Do Hipsters Dream?

I mean,
if I had to explain it,
I guess
hipsters would dream inside beer-tinged sheets,
and fall asleep while their phones beep Read More



the rest of the day is a decrescendo
after conducting the morning
in harmonizing chords–
cracking bones with the likes of Buckley and Bernstein,
arpeggioing through hallelujahs,
warbling with the dewy crows,
and announcing in unison with the dead
the birth of another messiah morning.
everything falls flat after that,
after you lived your whole life in one bar,
in one part of one line on a page,
after which you jump in the car,
fight traffic,
and suppress the office rage.
rest fermata

the rest of the day is a decrescendo
after a morning spent in song.



Propaganda for the Dead Who Are Not Dead

I am crucified with Christ: nevertheless I live; yet not I, but Christ liveth in me: and the life which I now live in the flesh I live by the faith of the Son of God, who loved me, and gave himself for me.

I do not frustrate the grace of God: for if righteousness come by the law, then Christ is dead in vain. 

Galatians 2:20-21

It’s been a while since I’ve said prayers before going to bed.
I left white Jesus at the altar some years ago,
and I haven’t looked back –
I wouldn’t be caught dead.

Still, after years of education,
after countless sessions of therapy,
after endless beautiful days and stormy evenings,
every night,
every night,
every night,
before I lay me down to sleep,
I’d catch the loud guilt in the silence while I was counting my sheep;
like I was supposed to be praying,
even though I knew nobody was listening to what I was saying.

So all my life, when it’s been just me and my lonesome,
I’ve talked over the noise in my mind to my dead father.
I guess since I found his body still warm when I was four,
in my head I’ve held a tethered connection to the underworld
and to those transitioning out of their skin
into whatever after comes after…

I once was lost under the weight of death,
but I encountered some purpose over the years in talking to him;
in communing with those underground.

In my white-bread, Christian-school awkwardness,
no stranger to loss or emptiness,
I turned my back on the cross in angry solidarity
with my dad,
and others dead
who now stand here with me:
those snatched up like Enoch before their due day,
it is through their lives and deaths
that I substitute pray:
I say their names,
each one times three like OCD.

Trayvon Martin, Trayvon Martin, Trayvon Martin
Michael Brown, Michael Brown, Michael Brown
Eric Garner, Eric Garner, Eric Garner
Shereese Francis, Shereese Francis, Shereese Francis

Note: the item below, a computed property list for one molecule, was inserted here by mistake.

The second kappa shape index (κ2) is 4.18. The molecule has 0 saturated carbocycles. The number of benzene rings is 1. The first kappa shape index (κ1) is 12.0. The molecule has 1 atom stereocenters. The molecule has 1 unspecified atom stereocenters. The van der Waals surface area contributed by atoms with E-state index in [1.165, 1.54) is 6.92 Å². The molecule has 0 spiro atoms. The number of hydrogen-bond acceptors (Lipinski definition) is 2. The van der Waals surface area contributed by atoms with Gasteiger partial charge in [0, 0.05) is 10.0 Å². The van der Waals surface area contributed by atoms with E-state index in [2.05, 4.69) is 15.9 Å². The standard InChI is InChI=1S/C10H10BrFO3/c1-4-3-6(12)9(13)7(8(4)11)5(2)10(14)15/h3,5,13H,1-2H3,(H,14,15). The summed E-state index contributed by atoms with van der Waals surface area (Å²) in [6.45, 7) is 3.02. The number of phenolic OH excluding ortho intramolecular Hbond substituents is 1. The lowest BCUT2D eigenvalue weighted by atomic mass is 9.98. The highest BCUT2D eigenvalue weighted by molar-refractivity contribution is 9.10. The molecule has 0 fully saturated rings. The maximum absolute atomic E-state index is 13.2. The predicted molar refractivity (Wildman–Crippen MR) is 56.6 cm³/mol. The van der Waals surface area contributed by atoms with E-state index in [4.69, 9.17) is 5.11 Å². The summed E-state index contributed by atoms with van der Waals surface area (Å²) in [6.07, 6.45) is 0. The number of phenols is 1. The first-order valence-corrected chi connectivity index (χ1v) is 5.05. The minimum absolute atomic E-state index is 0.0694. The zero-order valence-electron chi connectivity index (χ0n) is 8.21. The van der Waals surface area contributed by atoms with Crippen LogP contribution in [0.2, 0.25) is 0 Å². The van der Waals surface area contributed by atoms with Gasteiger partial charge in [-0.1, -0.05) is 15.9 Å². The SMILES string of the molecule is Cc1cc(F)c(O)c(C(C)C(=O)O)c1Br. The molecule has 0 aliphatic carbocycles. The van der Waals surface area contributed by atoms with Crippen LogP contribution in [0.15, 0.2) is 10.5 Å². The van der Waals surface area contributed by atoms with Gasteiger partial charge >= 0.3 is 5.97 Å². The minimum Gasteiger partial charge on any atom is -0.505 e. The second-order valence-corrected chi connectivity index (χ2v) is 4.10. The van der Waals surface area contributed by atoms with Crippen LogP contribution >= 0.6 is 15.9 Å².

Aiyana Stanley-Jones, Aiyana Stanley-Jones, Aiyana Stanley-Jones
Sandra Bland, Sandra Bland, Sandra Bland

I say as many people’s names as I can remember,
and while the list grows—
over a thousand so far this year today–
every night my ever-evolving prayer ends the same:
my amen is a little boy’s name.

Tamir Rice
Tamir Rice
Tamir Rice:
the twelve year old kid who got shot by a cop
while he played with his toys.
They never said, “stop.”
They just shot.
Because a little Black boy is no boy at all —
he’s already at 12 a violent thug gone wrong,
more in need of the law than a hug from his mom,
or a question like,
“Hey, son, what you’re doing looks fun; can we play along?”

So at night, I light the Light in the dark of the room
in the dark of my mind
and for all humankind.
Before I lay me down to sleep
I breathe to connect the living and dead–
to hold the names of the people I love,
with whom I talk in my head.

I speak aloud their names so I cannot forget
that the God dad and I left behind has not saved us yet.
He’s as blind as our justice,
and he’s just as unkind as the police that don’t ask questions–
they draw a blue line.

I say their names so I do not forget there is no favor in the eye of the law
for the citizens who at the hand of our government fall,
left for dead on streets and in cells.
Unjustified death – welcome to hell.

I say their names to try to gently unstitch in my heart
the deeply woven, cruel structures
I swear I did not start,
but still I perpetuate every day
by just #WalkingWhileWhite in my entitled Katie way.
I’ve never been questioned at a routine traffic stop;
I’ve never been threatened, harassed, or beat by a cop.
Forget the police ever gunning me down.
I literally could not get arrested in this town.

I say their names so that maybe,
just maybe,
my empathy will grow,
to shine this little light of mine on the other white folks I know.
I pray their names so I won’t lose my tether,
so I won’t lose the the rage.
Unjustified death–once my undoing–is now what’s keeping me sane:
motivated over inundated,
focused over floundering;
free of mind, no more wondering,
filled with love,
and righteous indignation,
against which there is no law.

That which was lost is finally found,
as here I stand as a phalanx,
arm in arm,
with those underground.

Tonight I’ll pray their names over again.

Tamir Rice.
Tamir Rice.
Tamir Rice.